Sunday, 30 October 2011

Regulatory omissions - the paradox of an oversight body

Note: this blog post was also published at the Adam Smith Institute blog titled: "The paradox of regulation"


Apart from the policymakers in the EU summit, the regulators across Europe are designing their reform proposals on how to improve the financial system and make it more robust to future crises. One of the main proposals on banking regulations in Europe is done by the Basel Committee on Banking Supervision. In addition to Basel I and Basel II, the previous banking reforms that substantially influenced the changes in banking regulation worldwide (I briefly touch upon the Basel Accords in my paper on the crisis) the new proposal, Basel III goes a step further. It is seen as a comprehensive response of the Basel Committee to the financial crisis of 2007-2009.  

The Basel III agenda is based around three key elements aimed at making banks more resilient to future instabilities. Banks need to have core tier one capital equal to 7% of their risk-weighted assets; top “systemically important” institutions need to carry an additional 1 to 2,5% in capital, generating a total of up to 9,5% of top quality capital as part of their risk-weighted assets; the banks need to keep enough liquidity (cash and easy to sell assets) to survive a 30-day crisis.  

The liquidity requirement can actually prove to be quite welcomed, but what will happen after 30 days, and is that time enough for the banks to recuperate and find additional sources of liquidity to cope with the temporary liquidity setback? The current levels of instability in the eurozone seem to be running for three years, and there’s still no sign of recovery.

Disregarding the liquidity requirement, the first two elements of the Basel III regulations are particularly important and can prove to be harmful by setting a trigger for the next big crisis. How so? First of all, can regulators really assess what is tier one capital supposed to be? What are ‘safe’ assets in the eyes of the regulators? In the wake of the current crisis, assets that were considered safe were those backed by the world’s wealthiest governments such as the US, UK and German Treasury bonds, or even better Mortgage-based securities (MBSs) backed by the US Government Sponsored Enterprises (GSEs) (see recourse rule), and sovereign debt of peripheral eurozone countries backed up by all eurozone economies (the peripheral eurozone sovereign debt was assigned the zero risk weight status by Basel I and II).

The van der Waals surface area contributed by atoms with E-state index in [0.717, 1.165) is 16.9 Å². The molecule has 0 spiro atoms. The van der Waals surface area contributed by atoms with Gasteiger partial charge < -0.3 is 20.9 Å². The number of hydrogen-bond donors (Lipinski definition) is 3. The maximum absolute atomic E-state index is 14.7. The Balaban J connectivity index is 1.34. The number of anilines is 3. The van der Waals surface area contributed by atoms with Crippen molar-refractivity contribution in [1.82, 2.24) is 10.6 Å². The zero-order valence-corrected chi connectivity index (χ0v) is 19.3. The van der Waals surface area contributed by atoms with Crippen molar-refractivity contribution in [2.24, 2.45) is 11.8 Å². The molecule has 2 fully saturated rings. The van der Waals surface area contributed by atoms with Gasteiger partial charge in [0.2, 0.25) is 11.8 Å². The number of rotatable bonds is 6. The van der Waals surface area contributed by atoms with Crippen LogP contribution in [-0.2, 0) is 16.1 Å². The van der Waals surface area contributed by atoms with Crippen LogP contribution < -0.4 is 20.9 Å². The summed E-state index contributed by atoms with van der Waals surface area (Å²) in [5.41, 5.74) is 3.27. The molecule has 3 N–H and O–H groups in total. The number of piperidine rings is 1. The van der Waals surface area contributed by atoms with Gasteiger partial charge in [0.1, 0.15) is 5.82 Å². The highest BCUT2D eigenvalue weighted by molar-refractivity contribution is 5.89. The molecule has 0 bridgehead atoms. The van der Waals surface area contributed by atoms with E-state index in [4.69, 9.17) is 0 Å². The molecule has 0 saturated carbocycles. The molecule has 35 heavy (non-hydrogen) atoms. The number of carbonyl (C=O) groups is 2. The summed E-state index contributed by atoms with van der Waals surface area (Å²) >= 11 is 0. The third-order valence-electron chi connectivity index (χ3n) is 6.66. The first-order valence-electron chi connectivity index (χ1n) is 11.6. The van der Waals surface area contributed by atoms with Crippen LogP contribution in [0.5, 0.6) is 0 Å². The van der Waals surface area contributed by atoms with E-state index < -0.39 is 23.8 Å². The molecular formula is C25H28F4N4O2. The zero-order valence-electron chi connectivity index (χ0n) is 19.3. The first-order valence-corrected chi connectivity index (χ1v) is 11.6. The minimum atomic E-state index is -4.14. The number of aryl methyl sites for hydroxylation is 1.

All of a sudden, sovereign debt is no longer a safe asset since it could very well lead to the next big depression if all the European banks that hold peripheral debt go bankrupt. The securities that led to the downturn of American financial institutions, MBSs, are also no longer considered safe assets, and are in fact considered “toxic”. However, all of these assets were highly rated (AAA) and government backed making the Basel Committee on Banking institute them as a ‘must have’ for every financial institution. So if they made this mistake before, who is to guarantee that the regulators will pick up good assets now? The regulators can’t and never will be able to anticipate which assets are safe and will stay safe. They always do have the best intentions – keep the system stable, but they don’t have perfect foresight and they don’t posses perfect knowledge of the financial system, no matter how smart they (think they) are.  

Information in the economy is widely dispersed among a huge amount of consumers and businesses which posses local information that enables them to set prices and determine quantities of goods to be bought and sold. The market price aggregating billions of choices and decisions every single day is the best way to express real value. No central regulatory body can do a better job, simply because they cannot physically posses all the necessary information.